George Curtis Cameron was born in Mississippi and benefited from the sounds of gospel music that he heard before moving to another richly musical place, Detroit, Michigan, in 1955. The Cameron household was full of music: All nine of George’s siblings, plus his cousin Philippe Wynne, who lived with them, were musically inclined. Perhaps this is what inspired George’s gift of mimicry, and contributed to what would become his five-octave voice.
Whatever musical plans he may have had were interrupted by the Vietnam War, in which he served as a Marine and was wounded before returning to the Motor City. In short order, he aced an audition with The Spinners and within a few months they were opening for Marvin Gaye at the Apollo and touring the States. Their first recording with George was a cover of The Moonglows’ “In My Diary”, and it was released in 1969. A year later, they would enjoy chart success with their rendition of “It’s a Shame”, produced and co-written by George’s friend, Stevie Wonder. It went to #4 on the R&B chart in September 1970.
In spite of this success, Motown wasted little effort in promoting the group, and they eschewed Motown for Atlantic shortly thereafter. George, however, was romantically involved with Berry Gordy’s sister, and therefore stayed at Motown. Unfortunately, he got the same indifferent treatment as The Spinners and while his former group thrived at Atlantic Records, George floundered with a series of ill-fated singles. “Come Get This Thing”, featuring Willie Hutch, and “I’m Gonna Get You Parts 1 & 2”, were both shelved. “What it is, What it Is” was released with little fanfare.
As Motown expanded into the western market, George followed suit. After a brief stint on the Mowest label, he switched back to Motown but it did not equate with success. George’s biggest hit as a Motown solo act was 1975’s “It’s So Hard to Say Goodbye to Yesterday”, which made the cut on the soundtrack of Cooley High. His subsequent efforts went the way of his previous efforts, however, and even a self-titled album in 1976 failed to win him name recognition.
In 1977, he teamed up with Syreeta on Rich Love Poor Love and it yielded the single, “Let’s Make a Deal”. The album flopped. So did his marriage to Gwen Gordy. In 1983, George returned to his roots and released an album on the Malaco label in Jackson, Mississippi, entitled Give Me Your Love. Finally, the album gave him the kind of critical kudos he had been deprived of, toiling away in anonymity under the Motown umbrella.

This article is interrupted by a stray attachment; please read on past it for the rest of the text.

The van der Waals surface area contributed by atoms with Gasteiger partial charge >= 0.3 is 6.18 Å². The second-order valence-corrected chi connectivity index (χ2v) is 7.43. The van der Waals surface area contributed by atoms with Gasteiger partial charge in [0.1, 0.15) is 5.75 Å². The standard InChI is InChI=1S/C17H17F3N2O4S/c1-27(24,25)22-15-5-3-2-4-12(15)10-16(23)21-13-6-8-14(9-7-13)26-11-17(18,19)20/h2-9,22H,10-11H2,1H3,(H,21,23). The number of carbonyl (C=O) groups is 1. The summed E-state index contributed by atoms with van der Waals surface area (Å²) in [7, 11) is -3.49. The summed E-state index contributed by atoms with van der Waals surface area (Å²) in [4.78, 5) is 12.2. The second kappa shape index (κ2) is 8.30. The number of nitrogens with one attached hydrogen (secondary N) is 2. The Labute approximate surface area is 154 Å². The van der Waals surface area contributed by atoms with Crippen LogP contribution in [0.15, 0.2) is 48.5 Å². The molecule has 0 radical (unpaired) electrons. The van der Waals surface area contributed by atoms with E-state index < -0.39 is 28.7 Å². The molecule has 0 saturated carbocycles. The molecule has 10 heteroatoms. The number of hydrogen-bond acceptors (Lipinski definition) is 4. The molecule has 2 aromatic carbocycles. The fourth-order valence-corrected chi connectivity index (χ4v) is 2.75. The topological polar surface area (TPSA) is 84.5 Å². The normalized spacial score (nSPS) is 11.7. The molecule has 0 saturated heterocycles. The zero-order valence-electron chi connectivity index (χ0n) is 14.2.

In the mid-to-late 1980s, he found success on a pair of British labels, Ardent and Motorcity. Recordings for the latter were released on a CD compilations, Right or Wrong, in 1991, and The Very Best of G.C. Cameron, in 1996. In the late 1990s, he recorded “Walking Dr. Bill” with The Tams and its success led to some live dates with the group, as well as his own, aptly titled, G.C. Cameron Band. These concerts were mostly held on the Carolina beach circuit.
Around the turn of the millennium, he reunited with The Spinners and played concerts on the oldies circuit for about two years. In the meantime, he recorded another solo CD, Shadows, which he co-produced with Ben Obi. It was released in 2001. In 2003, he went to sing with another super-group, The Temptations, supplanting Barrington “Bo” Henderson. During his four-year tenure with them, he performed lead vocals on their remake of “How Sweet it is (to be Loved by You)” and it was nominated for a Grammy award. In 2007, he quit the band so he could concentrate on his own, aptly titled, G.C. Cameron Review.
He lent his time and talent to a Hold on to Education Foundation Inc. benefit on 17th May 2008. For his efforts, he was the recipient of proclamations from Senator Diane Allen and Mayor Jacqueline Jennings. Later that year, he sang “The Rubberband Man” on the PBS television event, Love Train: The Sound of Philadelphia. On 14th July 2009, he received headline billing at the Blair Mansion Dinner Theater in Silver Spring, Maryland, for an “Intimate Night with The Spinners feat. G.C. Cameron”.
He has his own production and recording outfit named Daggerjacc and is in the process of authoring an autobiographical account of his experiences in the music biz. In his copious free time, he is devoted to the cause of youth education, which he supports through the efforts of his own DAGA-JACC Foundation.
Here he is singing “It’s a Shame”…